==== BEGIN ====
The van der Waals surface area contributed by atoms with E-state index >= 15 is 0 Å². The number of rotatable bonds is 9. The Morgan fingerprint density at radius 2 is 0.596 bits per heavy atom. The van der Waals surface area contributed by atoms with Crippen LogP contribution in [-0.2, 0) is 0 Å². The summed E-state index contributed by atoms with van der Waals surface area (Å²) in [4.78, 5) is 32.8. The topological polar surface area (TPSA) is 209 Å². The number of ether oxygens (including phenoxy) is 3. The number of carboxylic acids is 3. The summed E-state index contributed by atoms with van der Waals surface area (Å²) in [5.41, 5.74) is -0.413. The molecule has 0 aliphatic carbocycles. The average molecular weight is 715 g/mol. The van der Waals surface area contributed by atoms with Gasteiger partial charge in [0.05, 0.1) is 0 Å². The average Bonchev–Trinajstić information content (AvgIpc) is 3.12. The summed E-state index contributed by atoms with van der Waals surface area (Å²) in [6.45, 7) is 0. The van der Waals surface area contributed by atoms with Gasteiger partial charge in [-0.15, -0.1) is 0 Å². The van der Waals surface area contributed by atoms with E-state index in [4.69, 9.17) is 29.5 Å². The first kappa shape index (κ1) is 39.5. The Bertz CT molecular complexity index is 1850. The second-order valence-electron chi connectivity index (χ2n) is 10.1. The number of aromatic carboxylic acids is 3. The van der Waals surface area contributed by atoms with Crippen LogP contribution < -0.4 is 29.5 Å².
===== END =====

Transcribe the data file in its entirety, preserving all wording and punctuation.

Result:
The van der Waals surface area contributed by atoms with E-state index >= 15 is 0 Å². The number of rotatable bonds is 9. The Morgan fingerprint density at radius 2 is 0.596 bits per heavy atom. The van der Waals surface area contributed by atoms with Crippen LogP contribution in [-0.2, 0) is 0 Å². The summed E-state index contributed by atoms with van der Waals surface area (Å²) in [4.78, 5) is 32.8. The topological polar surface area (TPSA) is 209 Å². The number of ether oxygens (including phenoxy) is 3. The number of carboxylic acids is 3. The summed E-state index contributed by atoms with van der Waals surface area (Å²) in [5.41, 5.74) is -0.413. The molecule has 0 aliphatic carbocycles. The average molecular weight is 715 g/mol. The van der Waals surface area contributed by atoms with Gasteiger partial charge in [0.05, 0.1) is 0 Å². The average Bonchev–Trinajstić information content (AvgIpc) is 3.12. The summed E-state index contributed by atoms with van der Waals surface area (Å²) in [6.45, 7) is 0. The van der Waals surface area contributed by atoms with Gasteiger partial charge in [-0.15, -0.1) is 0 Å². The van der Waals surface area contributed by atoms with E-state index in [4.69, 9.17) is 29.5 Å². The first kappa shape index (κ1) is 39.5. The Bertz CT molecular complexity index is 1850. The second-order valence-electron chi connectivity index (χ2n) is 10.1. The number of aromatic carboxylic acids is 3. The van der Waals surface area contributed by atoms with Crippen LogP contribution < -0.4 is 29.5 Å².